Ten (or was it 12?) baby quail scurried along the edge of my meadow with their parents, arriving just in time for me to enjoy them only a few feet from the French doors in my bedroom.
I realized I was holding my breath, so enraptured by this exquisite moment a couple of weeks ago.
What a treat! I have often seen the young but never quite so tiny.
It is the birdseed falling from the feeder that attracts the quail. The woodpeckers are especially messy in their feeding. Seed goes flying everywhere. But rarely is there any seed sprouting on the ground with the quail cleanup crew. I have been watching this drama for months.
The meadow is filled with grasses, swaying in the wind. One of my favorites for movement is the Mexican feather grass (Stipa or Nasella tenuissima). It has a soft effect, and it seems to be the grass with the most sensitivity to the slightest breeze. Whether planted as a single specimen or in clusters, this water-efficient grass thrives with only natural rainfall.
The meadow near my house is irrigated to keep it fire-safe. Usually by late July or early August it is mowed. That’s about the time grandchildren arrive to play croquet.
In the vegetable garden, the tomatoes are already over 4 feet and loaded with fruit. I picked my first Serrano pepper this week.
Peppers, arugula, raab, chard, spinach, lettuce and basil are covered with 30 percent shade cloth to prevent the quail from feasting on the young leaves. Greens may be mulched when they are very small.
My preferred mulch is the wheat or oat straw I stockpiled in fall 2011. It is crumbly and dark, protecting the soil surface, attracting earthworms and cooling the soil temperature. Now that tomato plants are large, I am beginning to mulch them, too. If you are forced to start with new straw, at least soak sections in a bucket of water first.
If the flurry of spring and summer planting has slowed, it’s time to sow more seeds. Keep the greens coming in small amounts on a regular basis. Remember last summer’s extended heat? The best performing lettuce in my garden was Renee’s “Rhapsody.” Johnny’s “Red Cross” did almost as well, holding for weeks of harvest before bolting.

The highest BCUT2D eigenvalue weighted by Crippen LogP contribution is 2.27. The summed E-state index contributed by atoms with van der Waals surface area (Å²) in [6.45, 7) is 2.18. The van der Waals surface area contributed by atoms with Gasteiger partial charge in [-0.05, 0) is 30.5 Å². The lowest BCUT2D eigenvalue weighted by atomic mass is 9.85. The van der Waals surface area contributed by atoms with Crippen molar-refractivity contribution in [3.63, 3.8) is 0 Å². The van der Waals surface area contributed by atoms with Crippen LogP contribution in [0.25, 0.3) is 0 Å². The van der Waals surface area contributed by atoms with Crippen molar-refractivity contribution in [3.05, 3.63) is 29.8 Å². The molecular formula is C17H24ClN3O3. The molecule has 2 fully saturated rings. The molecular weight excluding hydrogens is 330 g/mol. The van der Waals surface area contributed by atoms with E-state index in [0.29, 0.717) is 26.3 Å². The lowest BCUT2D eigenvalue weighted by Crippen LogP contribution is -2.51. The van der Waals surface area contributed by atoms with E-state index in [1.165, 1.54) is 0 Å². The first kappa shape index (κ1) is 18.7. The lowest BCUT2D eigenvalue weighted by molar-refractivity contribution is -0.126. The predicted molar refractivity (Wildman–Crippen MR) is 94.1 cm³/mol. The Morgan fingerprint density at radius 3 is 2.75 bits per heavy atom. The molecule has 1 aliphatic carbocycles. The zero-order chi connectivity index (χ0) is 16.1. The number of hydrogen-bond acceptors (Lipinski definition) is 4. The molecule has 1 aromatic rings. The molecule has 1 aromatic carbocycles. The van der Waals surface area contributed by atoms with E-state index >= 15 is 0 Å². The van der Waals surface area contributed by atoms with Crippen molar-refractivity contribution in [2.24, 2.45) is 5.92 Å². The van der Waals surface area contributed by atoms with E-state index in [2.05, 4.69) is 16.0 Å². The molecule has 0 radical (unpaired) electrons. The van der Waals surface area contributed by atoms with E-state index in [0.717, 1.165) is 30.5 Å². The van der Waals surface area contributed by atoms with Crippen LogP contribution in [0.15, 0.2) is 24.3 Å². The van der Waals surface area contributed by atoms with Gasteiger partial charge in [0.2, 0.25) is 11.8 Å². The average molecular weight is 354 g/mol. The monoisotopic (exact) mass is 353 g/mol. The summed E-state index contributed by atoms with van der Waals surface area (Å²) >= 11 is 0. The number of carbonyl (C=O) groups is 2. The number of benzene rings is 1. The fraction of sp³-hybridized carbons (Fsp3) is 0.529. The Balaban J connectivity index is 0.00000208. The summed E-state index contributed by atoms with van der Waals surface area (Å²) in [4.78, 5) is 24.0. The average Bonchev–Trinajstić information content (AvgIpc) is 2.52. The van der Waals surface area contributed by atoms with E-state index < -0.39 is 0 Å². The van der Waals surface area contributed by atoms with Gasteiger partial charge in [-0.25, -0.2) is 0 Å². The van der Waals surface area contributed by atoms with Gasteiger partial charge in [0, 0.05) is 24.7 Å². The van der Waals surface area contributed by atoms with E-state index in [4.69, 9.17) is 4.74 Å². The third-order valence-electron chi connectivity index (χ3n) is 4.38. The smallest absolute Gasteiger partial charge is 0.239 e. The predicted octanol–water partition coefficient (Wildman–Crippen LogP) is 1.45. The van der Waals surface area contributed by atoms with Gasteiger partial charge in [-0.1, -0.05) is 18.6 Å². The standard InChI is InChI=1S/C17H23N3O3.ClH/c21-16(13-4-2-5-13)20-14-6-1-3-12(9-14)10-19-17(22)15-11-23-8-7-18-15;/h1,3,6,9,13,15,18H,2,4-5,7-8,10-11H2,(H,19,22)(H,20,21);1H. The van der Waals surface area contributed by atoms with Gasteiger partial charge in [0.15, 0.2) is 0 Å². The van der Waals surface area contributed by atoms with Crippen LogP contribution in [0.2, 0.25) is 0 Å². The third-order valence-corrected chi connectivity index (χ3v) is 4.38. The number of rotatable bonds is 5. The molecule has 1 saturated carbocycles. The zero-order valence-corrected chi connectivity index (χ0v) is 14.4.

At the Heirloom Festival in Sonoma County last September, I compared growing notes with an organic farmer from Nevada County. He had grown “Jericho” lettuce during the summer heat, a seed available from Johnny’s Selected Seed and J. L. Hudson Seeds.
A midsummer sowing of beans may bring a better harvest than a spring sowing, especially for gardeners at lower elevations. Beans produce best when summer temperatures are not too high. An early fall crop can be one of the best. This vegetable, bush or pole, needs a 2- to 3-inch mulch in summer.
Apples may need thinning where multiple blossoms set fruit. I know mine do! The rewards of thinning include larger fruit and less stress to the tree. Pears never seem to need attention no matter how heavy the fruit set.
When I harvested some beautiful broccoli raab leaves this week, I noticed eggs on the underneath side of one leaf. I was quickly reminded of the damage harlequin beetles did in my garden last year.
Busy with a writing project, I ignored the first signs of an infestation. I won’t do that again. Vigilance pays off in the vegetable garden, and organic controls are your best option.
Carolyn Singer has gardened organically in Nevada County since 1977. On June 29 she will be teaching a class on edible gardening in raised beds at the Folsom Public Library. She is the author of “The Seasoned Gardener, 5 decades of sustainable and practical garden wisdom”, now available locally. For more information, visit www.carolynsingergardens.com.